|Publication number||US7154977 B2|
|Application number||US 10/404,606|
|Publication date||Dec 26, 2006|
|Filing date||Mar 31, 2003|
|Priority date||Jul 17, 2002|
|Also published as||CN1682476A, EP1547284A1, US7151813, US7324620, US20040013216, US20040013217, US20070064853, WO2004010622A1|
|Publication number||10404606, 404606, US 7154977 B2, US 7154977B2, US-B2-7154977, US7154977 B2, US7154977B2|
|Inventors||Casper Dietrich, Steen B. Christensen|
|Original Assignee||Intel Corporation|
|Export Citation||BiBTeX, EndNote, RefMan|
|Patent Citations (25), Non-Patent Citations (4), Classifications (9), Legal Events (3)|
|External Links: USPTO, USPTO Assignment, Espacenet|
This patent application is a continuation-in-part of U.S. patent application Ser. No. 10/198,581, entitled “Techniques to Reduce Transmitted Jitter” invented by Casper Dietrich, and filed on Jul. 17, 2002.
The subject matter disclosed herein generally relates to communications systems and more particularly to techniques to reduce signal jitter.
Jitter is the general term used to describe distortion caused by variation of a signal from its reference timing position in a communications system. In an ideal system, bits arrive at time increments that are integer multiples of a bit repetition time. In an operational system, however, pulses typically arrive at times that deviate from these integer multiples. This deviation may cause errors in the recovery of data, particularly when data is transmitted at high speeds. The deviation or variation may be in the amplitude, time, frequency or phase of this data. Jitter may be caused by a number of phenomena, including inter-symbol interference, frequency differences between the transmitter and receiver clock, noise, and the non-ideal behavior of the receiver and transmitter clock generation circuits.
Jitter is a problem of particular import in digital communications systems for several reasons. First, jitter causes the received signal to be sampled at a non-optimal sampling point. This occurrence reduces the signal-to-noise ratio at the receiver and thus limits the information rate. Second, in practical systems, each receiver must extract its received sampling clock from the incoming data signal. Jitter makes this task significantly more difficult. Third, in long distance transmission systems, where multiple repeaters reside in the link, jitter accumulates.
Note that use of the same reference numbers in different figures indicates the same or like elements.
For example, the system 100 of
When system 100 is used in a transmitter in an optical network,
For example, some embodiments of the present invention may be used by the LXT16723 products available from Intel Corporation.
Phase matched signal generator 214 may receive a signal DELTA from the phase detector 212 and receive signal CMUCLK. CMU 230 of re-timer system 200 may provide signal CMUCLK, although, other clock sources may be used. Phase matched signal generator 214 may output a signal PM1 that has substantially the same phase as that of the signal INPUT and a frequency substantially the same as that of CMUCLK. The phase matched signal generator 214 may output such signal PM1 to the FIFO 220. FIFO 220 may read samples from phase detector 212 according to edge transitions of signal PM1.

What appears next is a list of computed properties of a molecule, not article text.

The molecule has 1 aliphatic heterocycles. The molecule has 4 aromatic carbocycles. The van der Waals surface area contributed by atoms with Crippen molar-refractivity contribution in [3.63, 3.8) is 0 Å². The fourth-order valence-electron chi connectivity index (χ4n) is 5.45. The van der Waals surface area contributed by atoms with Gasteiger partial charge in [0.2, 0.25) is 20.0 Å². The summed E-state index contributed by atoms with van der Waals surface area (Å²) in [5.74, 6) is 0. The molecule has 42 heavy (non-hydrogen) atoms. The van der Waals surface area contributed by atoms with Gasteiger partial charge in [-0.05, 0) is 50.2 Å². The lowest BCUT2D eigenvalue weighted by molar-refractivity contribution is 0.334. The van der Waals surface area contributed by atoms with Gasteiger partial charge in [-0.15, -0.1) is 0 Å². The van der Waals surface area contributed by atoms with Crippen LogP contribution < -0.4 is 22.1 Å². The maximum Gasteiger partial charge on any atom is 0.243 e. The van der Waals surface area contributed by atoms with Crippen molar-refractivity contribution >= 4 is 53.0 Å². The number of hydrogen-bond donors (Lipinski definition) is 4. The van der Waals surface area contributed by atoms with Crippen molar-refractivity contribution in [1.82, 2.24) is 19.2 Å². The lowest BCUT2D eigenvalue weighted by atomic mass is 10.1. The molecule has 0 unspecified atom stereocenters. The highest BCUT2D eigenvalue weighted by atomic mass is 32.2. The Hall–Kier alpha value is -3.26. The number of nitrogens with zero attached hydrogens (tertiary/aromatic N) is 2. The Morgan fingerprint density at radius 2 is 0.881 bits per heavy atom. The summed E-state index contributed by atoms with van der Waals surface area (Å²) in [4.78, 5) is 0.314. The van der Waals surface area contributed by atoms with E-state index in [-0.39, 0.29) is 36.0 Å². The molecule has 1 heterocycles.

The PI mixer 216 may receive the signal CONTROL from the filter 215 and receive signal CMUCLK. In one embodiment, the PI mixer 216 may adjust the phase of signal CMUCLK for phase differences between zero (0) and three hundred sixty (360) degrees. The filter 215 may command the PI mixer 216 to adjust the phase of the signal CMUCLK (such phase adjusted signal is depicted as signal PM1) based on the signal CONTROL to substantially match the phase of signal PM1 with that of the signal INPUT. The PI mixer 216 may output the signal PM1 to the FIFO 220.
In some systems, a phase recoverer may have a distinct voltage controlled oscillator to generate a clock signal that is fabricated on the same substrate as a clock generator that provides a clock signal having a different center frequency. One problem with such phase recoverer is that competition between the voltage controlled oscillator and the other clock generator may cause both to malfunction. The implementation of PR 210 described with respect to
Delay line 514 may delay the phase of signal DCLK according to the magnitude or value of signal DELTA2 to match the phase of signal PM2 to that of signal INPUT. Delay line 514 may output signal PM2 to FIFO 220. FIFO 220 may read samples from phase detector 512 according to the edge transition of signal PM2.
For high frequency jitter, the PR 510 may more accurately reproduce jitter in an input signal than other implementations such as the PR 210 described with respect to
Filter 820 may be implemented as a loop filter that may receive signal DELTA3 and transfers a portion of such signal DELTA3 within the passband of filter 820 (such transferred portion is depicted as signal CONTROL2). Signal generator 810 may receive signal CONTROL2 and may change the phase of signal PM3 in response to the magnitude of signal CONTROL2. Signal generator 810 may provide the signal PM3 to FIFO 220. FIFO 220 may read samples from phase detector 830 according to the edge transitions of signal PM3.
In some implementations of CMU 230 (such as that described with respect to
FIFO 220 may read samples of the input signal (INPUT) from the PR 210, PR 510, and/or PR 710 according to the transitions of a phase matched signal (e.g., signal PM1, PM2, or PM3). FIFO 220 may include a memory storage device to store samples as well as input and output circuitry to provide communication with PR 210, PR 510, and/or PR 710 and with CMU 230. FIFO 220 may transfer to CMU 230 samples of signal INPUT, for example, in response to requests from CMU 230.